Recreational marijuana is decriminalized – but not legalized – in New Hampshire. There are still consequences for being caught with small amounts of marijuana, but they are less severe than they used to be.
Since September 16, 2017, possession of ¾ of an ounce or less of the drug amounts to a violation, like a speeding ticket, instead of a criminal offense that would go onto someone's record.
If you were caught with a small quantity of weed before 2017, you may be able to get your criminal charges annulled.
What are New Hampshire’s marijuana laws?
Marijuana is not legal in New Hampshire, regardless of the quantity you possess. The sole exception is legally acquired medical marijuana.
For these types and quantities of the drug:
- Up to 3/4 of an ounce of marijuana
- Up to 5 grams of hashish
- Marijuana-infused products containing up to 300 mg of THC, in childproof containers (but only if you're over 21)
...the following rules apply:
- Possession is no longer a criminal offense. Instead, it's a violation, like a parking ticket. You will probably get a $100 fine and won't go on your criminal record.
- You can get the fine waived for your first offense if you complete a substance abuse assessment within 60 days of getting convicted.
- You can't get arrested, unless you refuse to identify yourself or are breaking another law.
- If you're under 18, you could still get taken into custody and could go to juvenile court.
- Getting caught more than three times within a three-year period can lead to criminal charges, subject to a heftier fine.
However, serious criminal penalties, including jail time, still apply to possession of larger quantities of marijuana, growing marijuana, or to getting caught selling the drug.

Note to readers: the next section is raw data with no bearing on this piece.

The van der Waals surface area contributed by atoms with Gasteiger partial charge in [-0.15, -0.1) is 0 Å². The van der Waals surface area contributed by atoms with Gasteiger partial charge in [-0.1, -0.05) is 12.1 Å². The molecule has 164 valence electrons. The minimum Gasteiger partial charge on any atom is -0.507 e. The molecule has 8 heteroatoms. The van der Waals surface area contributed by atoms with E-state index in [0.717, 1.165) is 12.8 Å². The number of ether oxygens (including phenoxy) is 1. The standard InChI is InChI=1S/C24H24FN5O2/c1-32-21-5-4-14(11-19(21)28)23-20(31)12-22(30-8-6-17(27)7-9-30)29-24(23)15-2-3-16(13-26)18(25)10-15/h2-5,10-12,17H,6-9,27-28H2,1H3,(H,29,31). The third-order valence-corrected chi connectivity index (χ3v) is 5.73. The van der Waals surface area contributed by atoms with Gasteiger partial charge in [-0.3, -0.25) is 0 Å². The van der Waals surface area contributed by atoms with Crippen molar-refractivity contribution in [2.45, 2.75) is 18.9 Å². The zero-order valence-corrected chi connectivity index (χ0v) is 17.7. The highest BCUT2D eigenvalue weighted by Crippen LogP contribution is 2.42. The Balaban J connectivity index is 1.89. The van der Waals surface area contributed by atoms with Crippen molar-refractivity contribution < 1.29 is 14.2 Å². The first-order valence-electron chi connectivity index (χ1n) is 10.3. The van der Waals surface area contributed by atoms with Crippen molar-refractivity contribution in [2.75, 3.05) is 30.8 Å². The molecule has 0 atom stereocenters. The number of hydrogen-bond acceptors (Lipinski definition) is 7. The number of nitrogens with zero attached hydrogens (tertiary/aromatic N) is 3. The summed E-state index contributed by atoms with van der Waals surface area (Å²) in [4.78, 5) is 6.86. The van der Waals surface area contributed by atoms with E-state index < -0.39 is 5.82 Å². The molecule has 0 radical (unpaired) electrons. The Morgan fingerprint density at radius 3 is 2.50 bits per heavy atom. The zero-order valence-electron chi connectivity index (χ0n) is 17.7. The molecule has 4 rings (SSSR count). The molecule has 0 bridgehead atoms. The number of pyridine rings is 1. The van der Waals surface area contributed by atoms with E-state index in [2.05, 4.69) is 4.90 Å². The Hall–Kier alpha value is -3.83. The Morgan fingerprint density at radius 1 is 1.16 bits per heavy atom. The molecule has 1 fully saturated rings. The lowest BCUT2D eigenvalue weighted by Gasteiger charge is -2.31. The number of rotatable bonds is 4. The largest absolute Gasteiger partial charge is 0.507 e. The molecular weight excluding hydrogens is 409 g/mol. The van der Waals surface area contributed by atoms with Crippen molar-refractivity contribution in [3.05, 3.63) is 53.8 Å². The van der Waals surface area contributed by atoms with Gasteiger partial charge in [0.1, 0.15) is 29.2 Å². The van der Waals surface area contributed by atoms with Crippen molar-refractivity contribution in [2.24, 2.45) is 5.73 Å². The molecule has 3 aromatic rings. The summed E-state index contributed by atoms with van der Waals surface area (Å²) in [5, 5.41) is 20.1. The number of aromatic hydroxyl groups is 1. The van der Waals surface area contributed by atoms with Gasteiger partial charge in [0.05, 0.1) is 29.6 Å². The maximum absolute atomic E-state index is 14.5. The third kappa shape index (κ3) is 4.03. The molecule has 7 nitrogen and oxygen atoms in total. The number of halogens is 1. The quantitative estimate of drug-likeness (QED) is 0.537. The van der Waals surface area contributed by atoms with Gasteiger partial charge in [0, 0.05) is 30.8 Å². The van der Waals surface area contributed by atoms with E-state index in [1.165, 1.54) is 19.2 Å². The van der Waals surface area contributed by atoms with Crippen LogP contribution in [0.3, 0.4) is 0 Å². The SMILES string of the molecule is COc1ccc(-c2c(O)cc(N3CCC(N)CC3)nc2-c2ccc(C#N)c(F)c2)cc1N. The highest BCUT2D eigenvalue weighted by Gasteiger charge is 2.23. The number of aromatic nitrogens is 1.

How is decriminalization different from medicinal marijuana?
New Hampshire’s medicinal marijuana law, which was passed in 2013, legalizes the use of cannabis for certain prescribed medical purposes.
- Those using marijuana for legal medicinal purposes must have a qualifying condition, such as cancer, glaucoma, or HIV.
- Medicinal marijuana users must apply for a DHHS-issued ID card and can only acquire the drug from a licensed dispensary.
Federal marijuana law
The US federal government considers cannabis a Schedule 1 Controlled Substance, a classification which states that there is “no currently accepted medical use” for the drug. There have been extensive legal challenges to this classification, but thus far, none have been successful.
- So far as the federal government is concerned, possession and distribution of marijuana are prohibited under the Controlled Substances Act.
- Federal law trumps state law in cases where the two conflict.
- In 2014, Congress passed a measure that prohibits the Drug Enforcement Administration from using federal funds to impede state medical marijuana laws. However, this provision does not apply to decriminalization statutes. This means people possessing marijuana have no strict guarantee of immunity from federal prosecution regardless of state laws.
"NH was right to decriminalize possession of small amounts of marijuana."
- Marijuana is no more harmful than alcohol, which is a regulated, legal substance. Its potential risks do not justify such strict punishments for use or possession.
- Decriminalization will free up law enforcement resources to tackle more serious crimes, such the state’s growing opioid problem.
- Stricter marijuana laws make it harder for those who are convicted to find employment and gain further education. This places a greater burden on public assistance programs.
- Decriminalization may reduce overcrowding in NH prisons.
- Marijuana laws may be enforced unfairly along racial lines. African Americans are far more likely to be arrested – and receive harsher penalties– for marijuana possession. New Hampshire’s decriminalization of the drug might help address this disparity.
"Marijuana should not be decriminalized in NH."
- Decriminalization could increase usage of the drug, particularly among vulnerable youth populations.
- Marijuana is a dangerous drug that has been linked to depression, immune suppression, poor concentration, apathy, and reduced motivation.
- Marijuana is a “gateway drug” that could lead to greater rates of abuse of more dangerous substances, such as cocaine and heroin.
- Marijuana is not taxable under decriminalization statutes. Only fully legalizing it would make the drug a potential revenue source.
- Decriminalizing marijuana instead of legalizing it does not address the more serious problems associated with the drug, such as the role it plays in funding gangs and criminal networks and the dangers of contaminated or adulterated cannabis.